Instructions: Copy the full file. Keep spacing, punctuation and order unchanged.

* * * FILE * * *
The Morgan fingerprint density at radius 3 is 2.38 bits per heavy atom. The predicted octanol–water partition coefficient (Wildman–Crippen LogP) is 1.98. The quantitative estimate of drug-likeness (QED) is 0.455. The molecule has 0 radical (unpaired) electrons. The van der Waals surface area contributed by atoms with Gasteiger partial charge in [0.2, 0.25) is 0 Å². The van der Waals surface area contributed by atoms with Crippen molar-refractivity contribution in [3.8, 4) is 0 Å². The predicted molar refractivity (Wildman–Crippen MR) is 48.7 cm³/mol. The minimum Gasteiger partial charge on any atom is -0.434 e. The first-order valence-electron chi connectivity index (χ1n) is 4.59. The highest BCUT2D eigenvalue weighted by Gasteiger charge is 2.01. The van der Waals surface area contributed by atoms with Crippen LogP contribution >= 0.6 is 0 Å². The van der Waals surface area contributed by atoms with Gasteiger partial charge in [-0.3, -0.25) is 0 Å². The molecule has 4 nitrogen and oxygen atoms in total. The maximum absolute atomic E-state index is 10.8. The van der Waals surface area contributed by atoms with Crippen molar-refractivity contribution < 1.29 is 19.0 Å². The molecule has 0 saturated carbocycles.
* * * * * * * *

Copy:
The Morgan fingerprint density at radius 3 is 2.38 bits per heavy atom. The predicted octanol–water partition coefficient (Wildman–Crippen LogP) is 1.98. The quantitative estimate of drug-likeness (QED) is 0.455. The molecule has 0 radical (unpaired) electrons. The van der Waals surface area contributed by atoms with Gasteiger partial charge in [0.2, 0.25) is 0 Å². The van der Waals surface area contributed by atoms with Crippen molar-refractivity contribution in [3.8, 4) is 0 Å². The predicted molar refractivity (Wildman–Crippen MR) is 48.7 cm³/mol. The minimum Gasteiger partial charge on any atom is -0.434 e. The first-order valence-electron chi connectivity index (χ1n) is 4.59. The highest BCUT2D eigenvalue weighted by Gasteiger charge is 2.01. The van der Waals surface area contributed by atoms with Crippen LogP contribution >= 0.6 is 0 Å². The van der Waals surface area contributed by atoms with Gasteiger partial charge in [-0.3, -0.25) is 0 Å². The molecule has 4 nitrogen and oxygen atoms in total. The maximum absolute atomic E-state index is 10.8. The van der Waals surface area contributed by atoms with Crippen molar-refractivity contribution < 1.29 is 19.0 Å². The molecule has 0 saturated carbocycles.